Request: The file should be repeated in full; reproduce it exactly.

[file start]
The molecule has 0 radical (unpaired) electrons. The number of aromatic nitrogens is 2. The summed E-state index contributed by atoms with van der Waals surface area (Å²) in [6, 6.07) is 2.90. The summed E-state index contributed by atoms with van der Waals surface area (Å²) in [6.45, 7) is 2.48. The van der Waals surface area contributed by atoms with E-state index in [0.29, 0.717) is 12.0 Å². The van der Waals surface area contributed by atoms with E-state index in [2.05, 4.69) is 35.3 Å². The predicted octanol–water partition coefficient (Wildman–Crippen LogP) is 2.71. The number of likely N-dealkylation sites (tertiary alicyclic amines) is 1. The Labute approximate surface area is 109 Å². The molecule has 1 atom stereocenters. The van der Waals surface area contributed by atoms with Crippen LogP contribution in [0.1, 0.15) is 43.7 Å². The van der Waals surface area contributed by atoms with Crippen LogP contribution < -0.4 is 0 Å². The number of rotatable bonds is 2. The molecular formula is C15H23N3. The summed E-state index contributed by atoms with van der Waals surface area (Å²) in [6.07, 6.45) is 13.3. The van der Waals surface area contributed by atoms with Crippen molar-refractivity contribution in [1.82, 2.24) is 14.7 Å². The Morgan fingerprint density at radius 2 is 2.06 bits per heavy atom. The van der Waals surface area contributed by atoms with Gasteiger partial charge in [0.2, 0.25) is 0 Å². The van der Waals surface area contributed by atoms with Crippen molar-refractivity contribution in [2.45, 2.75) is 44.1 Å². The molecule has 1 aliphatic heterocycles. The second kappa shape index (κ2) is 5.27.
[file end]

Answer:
The molecule has 0 radical (unpaired) electrons. The number of aromatic nitrogens is 2. The summed E-state index contributed by atoms with van der Waals surface area (Å²) in [6, 6.07) is 2.90. The summed E-state index contributed by atoms with van der Waals surface area (Å²) in [6.45, 7) is 2.48. The van der Waals surface area contributed by atoms with E-state index in [0.29, 0.717) is 12.0 Å². The van der Waals surface area contributed by atoms with E-state index in [2.05, 4.69) is 35.3 Å². The predicted octanol–water partition coefficient (Wildman–Crippen LogP) is 2.71. The number of likely N-dealkylation sites (tertiary alicyclic amines) is 1. The Labute approximate surface area is 109 Å². The molecule has 1 atom stereocenters. The van der Waals surface area contributed by atoms with Crippen LogP contribution in [0.1, 0.15) is 43.7 Å². The van der Waals surface area contributed by atoms with Crippen LogP contribution < -0.4 is 0 Å². The number of rotatable bonds is 2. The molecular formula is C15H23N3. The summed E-state index contributed by atoms with van der Waals surface area (Å²) in [6.07, 6.45) is 13.3. The van der Waals surface area contributed by atoms with Crippen molar-refractivity contribution in [1.82, 2.24) is 14.7 Å². The Morgan fingerprint density at radius 2 is 2.06 bits per heavy atom. The van der Waals surface area contributed by atoms with Gasteiger partial charge in [0.2, 0.25) is 0 Å². The van der Waals surface area contributed by atoms with Crippen molar-refractivity contribution in [2.45, 2.75) is 44.1 Å². The molecule has 1 aliphatic heterocycles. The second kappa shape index (κ2) is 5.27.